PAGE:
Khadeeja has a family registration number and all papers required by the Nationality Law in order to obtain citizenship, as do many other Tuaregs on the temporary registry. But her legal procedures have been handed from one government to the next since the days of Muammar al-Gaddafi, alongside empty promises of resolution and citizenship.


Khadeeja believes that racial discrimination against the Tuareg and Tubu – another ethnic group in Libya –, as well as military exploitation of their youth, are the major reasons behind the procrastination. “Employment is out of reach for our youth without a national number. But you don’t need one if you go fight at the front”, summarises Khadeeja.


Gaddafi managed to recruit young Tuaregs for his brigades with the promise of citizenship, but only a small circle within the Khamis Brigade of Gaddafi’s youngest son were eventually given the privilege. Later, after the 2011 revolution, which sparked a series of civil wars, young Tuareg continued to be exploited by armed groups, as several witness accounts confirm. “They are blinding our youth with money to make them fight”, thinks Khadeeja. “They say, what do you want with the national number, come fight with us and take money instead.”


The situation of people who should have benefited from the administrative number became more difficult in the years after its introduction, especially from 2014 onwards. It became impossible to register births (even on the temporary registry) and deaths, or to issue separate family booklets for newlyweds. This meant the new-borns of those on the temporary registry were doomed to lose their nationality.


In August 2018, Mohammed Beltamer, Director of the Civil Registry Authority, wrote to the heads of the local branches requesting that they provide him with an inventory of the family files included on the temporary registry. He claimed in his letter that the “returnee registry” had, unintended by the legislator, transformed from a temporary registration system for those seeking to prove their “Libyan origin” into a permanent alternative to the Civil Registry.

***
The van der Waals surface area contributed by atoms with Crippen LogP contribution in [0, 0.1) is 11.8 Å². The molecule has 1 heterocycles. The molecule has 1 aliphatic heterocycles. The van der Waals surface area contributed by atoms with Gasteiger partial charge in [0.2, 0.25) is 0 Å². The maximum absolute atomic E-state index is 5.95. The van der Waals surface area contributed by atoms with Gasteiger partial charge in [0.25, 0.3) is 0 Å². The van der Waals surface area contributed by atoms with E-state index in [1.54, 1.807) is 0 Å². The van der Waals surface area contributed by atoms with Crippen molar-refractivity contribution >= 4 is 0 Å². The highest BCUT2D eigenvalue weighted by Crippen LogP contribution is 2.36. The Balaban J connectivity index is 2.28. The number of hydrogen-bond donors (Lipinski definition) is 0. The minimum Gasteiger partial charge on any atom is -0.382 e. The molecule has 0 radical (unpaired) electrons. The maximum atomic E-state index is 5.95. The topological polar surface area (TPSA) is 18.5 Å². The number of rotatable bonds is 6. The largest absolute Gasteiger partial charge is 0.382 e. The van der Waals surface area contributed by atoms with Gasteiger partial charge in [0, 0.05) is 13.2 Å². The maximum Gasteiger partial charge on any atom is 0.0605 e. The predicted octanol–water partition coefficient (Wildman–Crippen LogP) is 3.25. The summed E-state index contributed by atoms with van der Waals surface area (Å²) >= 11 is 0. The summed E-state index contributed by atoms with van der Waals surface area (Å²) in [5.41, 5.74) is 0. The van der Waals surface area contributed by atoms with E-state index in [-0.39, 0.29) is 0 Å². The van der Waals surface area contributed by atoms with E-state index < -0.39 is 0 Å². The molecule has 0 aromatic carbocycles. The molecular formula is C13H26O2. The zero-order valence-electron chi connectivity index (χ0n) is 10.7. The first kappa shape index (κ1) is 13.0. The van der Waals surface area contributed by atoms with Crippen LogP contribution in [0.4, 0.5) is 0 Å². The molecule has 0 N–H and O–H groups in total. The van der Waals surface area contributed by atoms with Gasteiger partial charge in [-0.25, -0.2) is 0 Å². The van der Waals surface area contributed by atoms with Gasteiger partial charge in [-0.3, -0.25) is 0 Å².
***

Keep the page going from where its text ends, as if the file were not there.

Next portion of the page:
His phrase “Libyan origin” deserves special attention. It is not a phrase found in the Libyan Nationality Law No. 24 of 2010 that states that a person shall be considered Libyan […] if they were a regular resident of Libya on 10 July, 1951 and did not hold a foreign nationality, provided they complied with any of the following conditions: (a) They were born in Libya, (b) They were born outside Libya, provided either of their parents were born therein, (c) They were born outside Libya and resided therein as a regular resident for a period of no less than ten consecutive years prior to 10 July, 1951.


The Law makes it very clear that anyone who resided in Libya before 1951 and had no other nationality is Libyan. In theory, this gives many people in Libya whose status is currently in limbo the right to citizenship. Beltamer’s notion of “Libyan origin” eludes our understanding and invites interpretation and arbitrariness.


“The Civil Registry Authority has no intention of obstructing the process”


We wrote to the Administrative Number Committee, which acts on behalf of the Civil Registry Authority, to inquire about the effectiveness of the system and its benefits for the concerned social groups. We received a brief response from its chair, Tareq Qweder. He describes the difficult circumstances of their work: They have no wiggle room and face many hurdles and serious threats; they are lacking in support and budget from the Authority and the government; all efforts rely on their own initiative; and they are not even entitled to living or danger allowances for working in the south.


Statelessness in Libya
Tareq Qweder, chair of the Civil Registry Authority


All this chaos has been caused, Qweder adds, by those who had applied for the administrative number in more than one office and inflated the case load unnecessarily. This had made the Committee’s mission increasingly difficult: “The Civil Registry Authority has no intention of obstructing the process.” Qweder argues that “this is a matter of National Security and Territorial Integrity for Libya. Therefore, neither the Civil Registry nor the Administrative Number Committee can take people by their word only or grant nationality arbitrarily.” Finally, he concedes that the absence of political will and constitutional laws exacerbates the problem and encumbers the development of a real and permanent solution.